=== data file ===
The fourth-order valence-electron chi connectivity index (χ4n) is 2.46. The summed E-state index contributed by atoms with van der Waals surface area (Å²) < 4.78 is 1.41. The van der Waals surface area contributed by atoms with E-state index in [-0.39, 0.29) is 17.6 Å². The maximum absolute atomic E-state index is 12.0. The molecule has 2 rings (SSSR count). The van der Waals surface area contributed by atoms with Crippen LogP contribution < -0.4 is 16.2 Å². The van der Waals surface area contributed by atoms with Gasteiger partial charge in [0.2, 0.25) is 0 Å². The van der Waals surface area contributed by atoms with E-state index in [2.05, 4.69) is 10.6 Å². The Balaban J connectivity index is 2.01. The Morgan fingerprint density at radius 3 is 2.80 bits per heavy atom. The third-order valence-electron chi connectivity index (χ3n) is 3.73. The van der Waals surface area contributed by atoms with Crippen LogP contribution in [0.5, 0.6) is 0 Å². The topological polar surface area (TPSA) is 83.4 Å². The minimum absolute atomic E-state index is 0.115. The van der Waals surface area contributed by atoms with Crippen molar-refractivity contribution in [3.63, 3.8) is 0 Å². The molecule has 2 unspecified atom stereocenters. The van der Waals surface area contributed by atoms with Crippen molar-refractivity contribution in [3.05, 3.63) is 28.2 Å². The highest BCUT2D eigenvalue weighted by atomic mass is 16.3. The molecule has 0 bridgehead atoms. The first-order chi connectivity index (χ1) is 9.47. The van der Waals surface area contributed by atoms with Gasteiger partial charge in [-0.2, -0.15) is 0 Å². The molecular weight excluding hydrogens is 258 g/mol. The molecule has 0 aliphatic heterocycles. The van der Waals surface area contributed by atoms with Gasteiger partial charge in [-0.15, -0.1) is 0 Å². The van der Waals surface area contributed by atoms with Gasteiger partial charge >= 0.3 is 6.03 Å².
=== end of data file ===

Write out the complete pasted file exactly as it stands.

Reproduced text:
The fourth-order valence-electron chi connectivity index (χ4n) is 2.46. The summed E-state index contributed by atoms with van der Waals surface area (Å²) < 4.78 is 1.41. The van der Waals surface area contributed by atoms with E-state index in [-0.39, 0.29) is 17.6 Å². The maximum absolute atomic E-state index is 12.0. The molecule has 2 rings (SSSR count). The van der Waals surface area contributed by atoms with Crippen LogP contribution < -0.4 is 16.2 Å². The van der Waals surface area contributed by atoms with Gasteiger partial charge in [0.2, 0.25) is 0 Å². The van der Waals surface area contributed by atoms with E-state index in [2.05, 4.69) is 10.6 Å². The Balaban J connectivity index is 2.01. The Morgan fingerprint density at radius 3 is 2.80 bits per heavy atom. The third-order valence-electron chi connectivity index (χ3n) is 3.73. The van der Waals surface area contributed by atoms with Crippen LogP contribution in [0.5, 0.6) is 0 Å². The topological polar surface area (TPSA) is 83.4 Å². The minimum absolute atomic E-state index is 0.115. The van der Waals surface area contributed by atoms with Crippen molar-refractivity contribution in [3.63, 3.8) is 0 Å². The molecule has 2 unspecified atom stereocenters. The van der Waals surface area contributed by atoms with Crippen molar-refractivity contribution in [3.05, 3.63) is 28.2 Å². The highest BCUT2D eigenvalue weighted by atomic mass is 16.3. The molecule has 0 bridgehead atoms. The first-order chi connectivity index (χ1) is 9.47. The van der Waals surface area contributed by atoms with Gasteiger partial charge in [-0.2, -0.15) is 0 Å². The molecular weight excluding hydrogens is 258 g/mol. The molecule has 0 aliphatic heterocycles. The van der Waals surface area contributed by atoms with Gasteiger partial charge in [-0.15, -0.1) is 0 Å². The van der Waals surface area contributed by atoms with Gasteiger partial charge >= 0.3 is 6.03 Å².